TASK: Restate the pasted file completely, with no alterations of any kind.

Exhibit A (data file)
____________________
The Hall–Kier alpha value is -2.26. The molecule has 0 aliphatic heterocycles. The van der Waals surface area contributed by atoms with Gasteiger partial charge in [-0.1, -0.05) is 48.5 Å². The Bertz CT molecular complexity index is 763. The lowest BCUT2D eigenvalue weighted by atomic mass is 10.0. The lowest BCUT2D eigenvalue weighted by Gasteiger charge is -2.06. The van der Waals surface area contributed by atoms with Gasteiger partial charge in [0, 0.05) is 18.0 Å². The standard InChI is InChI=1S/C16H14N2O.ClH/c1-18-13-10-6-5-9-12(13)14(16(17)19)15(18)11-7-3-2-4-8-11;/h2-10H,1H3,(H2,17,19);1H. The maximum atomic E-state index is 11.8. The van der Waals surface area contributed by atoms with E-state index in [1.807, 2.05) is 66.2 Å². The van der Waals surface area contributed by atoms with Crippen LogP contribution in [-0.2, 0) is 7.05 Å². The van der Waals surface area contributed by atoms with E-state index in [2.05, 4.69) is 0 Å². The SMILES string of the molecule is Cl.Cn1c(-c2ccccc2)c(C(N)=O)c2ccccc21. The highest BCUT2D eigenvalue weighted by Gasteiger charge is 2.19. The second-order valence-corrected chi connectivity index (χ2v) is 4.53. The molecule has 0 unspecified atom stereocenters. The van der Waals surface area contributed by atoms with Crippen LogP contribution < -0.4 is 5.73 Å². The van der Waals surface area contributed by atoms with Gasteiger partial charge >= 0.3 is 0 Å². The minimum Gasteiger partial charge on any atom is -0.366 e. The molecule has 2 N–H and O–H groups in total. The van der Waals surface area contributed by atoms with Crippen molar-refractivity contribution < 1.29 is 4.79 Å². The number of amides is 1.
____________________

The Hall–Kier alpha value is -2.26. The molecule has 0 aliphatic heterocycles. The van der Waals surface area contributed by atoms with Gasteiger partial charge in [-0.1, -0.05) is 48.5 Å². The Bertz CT molecular complexity index is 763. The lowest BCUT2D eigenvalue weighted by atomic mass is 10.0. The lowest BCUT2D eigenvalue weighted by Gasteiger charge is -2.06. The van der Waals surface area contributed by atoms with Gasteiger partial charge in [0, 0.05) is 18.0 Å². The standard InChI is InChI=1S/C16H14N2O.ClH/c1-18-13-10-6-5-9-12(13)14(16(17)19)15(18)11-7-3-2-4-8-11;/h2-10H,1H3,(H2,17,19);1H. The maximum atomic E-state index is 11.8. The van der Waals surface area contributed by atoms with E-state index in [1.807, 2.05) is 66.2 Å². The van der Waals surface area contributed by atoms with Crippen LogP contribution in [-0.2, 0) is 7.05 Å². The van der Waals surface area contributed by atoms with E-state index in [2.05, 4.69) is 0 Å². The SMILES string of the molecule is Cl.Cn1c(-c2ccccc2)c(C(N)=O)c2ccccc21. The highest BCUT2D eigenvalue weighted by Gasteiger charge is 2.19. The second-order valence-corrected chi connectivity index (χ2v) is 4.53. The molecule has 0 unspecified atom stereocenters. The van der Waals surface area contributed by atoms with Crippen LogP contribution < -0.4 is 5.73 Å². The van der Waals surface area contributed by atoms with Gasteiger partial charge >= 0.3 is 0 Å². The minimum Gasteiger partial charge on any atom is -0.366 e. The molecule has 2 N–H and O–H groups in total. The van der Waals surface area contributed by atoms with Crippen molar-refractivity contribution < 1.29 is 4.79 Å². The number of amides is 1.